Olive Thorn Miller Christmas Story - The Tell Tale Tile

The Tell Tale Tile: Olive Thorne Miller

The Tell Tale Tile: About The Author – Harriet Mann Miller (pen names Olive Thorne and Olive Thorne Miller; 25 June 1831 – 25 December 1918) was an American author, naturalist, and ornithologist. She was one of the first three women raised to elective membership in the American Ornithologists’ Union. Miller wrote stories for leading magazines. At the start of her career, her articles appeared under the pen name “Olive Thorne” while after marriage, she used the signature of “Olive Thorne Miller”. Her books include: Little Folks in Feathers and Fur (1879), Queer Pets at Marcy’s (1880), Little People of Asia (1882), Birds’ Ways (1885), In Nesting Time (1888), and also a serial story entitled, “Nimpo’s Troubles”, published in the St. Nicholas Magazine, in 1874.

The Tell Tale Tile: Olive Thorne Miller

It begins with a bit of gossip of a neighbor who had come in to see Miss Bennett, and was telling her about a family who had lately moved into the place and were in serious trouble. “And they do say she’ll have to go to the poorhouse,” she ended.

“To the poorhouse! how dreadful! And the children, too?” and Miss Bennett shuddered.

“Yes; unless somebody’ll adopt them, and that’s not very likely. Well, I must go,” the visitor went on, rising. “I wish I could do something for her, but, with my houseful of children, I’ve got use for every penny I can rake and scrape.”

“I’m sure I have, with only myself,” said Miss Bennett, as she closed the door. “I’m sure I have,” she repeated to herself as she resumed her knitting; “it’s as much as I can do to make ends meet, scrimping as I do, not to speak of laying up a cent for sickness and old age.”

“But the poorhouse!” she said again. “I wish I could help her!” and the needles flew in and out, in and out, faster than ever, as she turned this over in her mind. “I might give up something,” she said at last, “though I don’t know what, unless–unless,” she said slowly, thinking of her one luxury, “unless I give up my tea, and it don’t seem as if I Could do that.”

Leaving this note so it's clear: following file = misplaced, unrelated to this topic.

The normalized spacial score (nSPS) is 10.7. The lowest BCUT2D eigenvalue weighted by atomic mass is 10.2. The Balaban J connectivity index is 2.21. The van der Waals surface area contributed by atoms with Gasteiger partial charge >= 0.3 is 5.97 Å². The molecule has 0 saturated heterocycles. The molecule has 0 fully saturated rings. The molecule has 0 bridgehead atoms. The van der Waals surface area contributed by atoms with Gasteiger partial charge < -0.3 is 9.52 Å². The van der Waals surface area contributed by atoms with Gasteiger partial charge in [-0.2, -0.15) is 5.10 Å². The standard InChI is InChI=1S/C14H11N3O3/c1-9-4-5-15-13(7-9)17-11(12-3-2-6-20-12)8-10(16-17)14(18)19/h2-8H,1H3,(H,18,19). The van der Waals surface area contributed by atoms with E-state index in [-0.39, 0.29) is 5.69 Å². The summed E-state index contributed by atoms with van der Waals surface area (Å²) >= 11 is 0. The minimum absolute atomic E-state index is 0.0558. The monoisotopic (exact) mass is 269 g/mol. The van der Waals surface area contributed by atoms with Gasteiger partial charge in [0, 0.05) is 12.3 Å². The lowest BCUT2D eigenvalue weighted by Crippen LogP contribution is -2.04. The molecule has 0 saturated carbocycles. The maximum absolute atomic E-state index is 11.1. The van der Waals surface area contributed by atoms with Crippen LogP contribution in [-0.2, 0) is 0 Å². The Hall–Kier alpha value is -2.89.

Some time the thought worked in her mind, and finally she resolved to make the sacrifice of her only indulgence for six months, and send the money to her suffering neighbor, Mrs. Stanley, though she had never seen her, and she had only heard she was in want.

How much of a sacrifice that was you can hardly guess, you, Kristy, who have so many luxuries.

That evening Mrs. Stanley was surprised by a small gift of money “from a friend,” as was said on the envelope containing it.

“Who sent it?” she asked, from the bed where she was lying.

“Miss Bennett told me not to tell,” said the boy, unconscious that he had already told.

The next day Miss Bennett sat at the window knitting, as usual–for her constant contribution to the poor fund of the church was a certain number of stockings and mittens–when she saw a young girl coming up to the door of the cottage.

“Who can that be?” she said to herself. “I never saw her before. Come in!” she called; in answer to a knock. The girl entered, and walked up to Miss Bennett.

“Are you Miss Bennett?” she asked.

“Yes,” said Miss Bennett with an amused smile,

“Well, I’m Hetty Stanley.”

Miss Bennett started, and her color grew a little brighter.

“I’m glad to see you, Hetty.” she said, “won’t you sit down?”

“Yes, if you please,” said Hetty, taking a chair near her.

“I came to tell you how much we love you for–”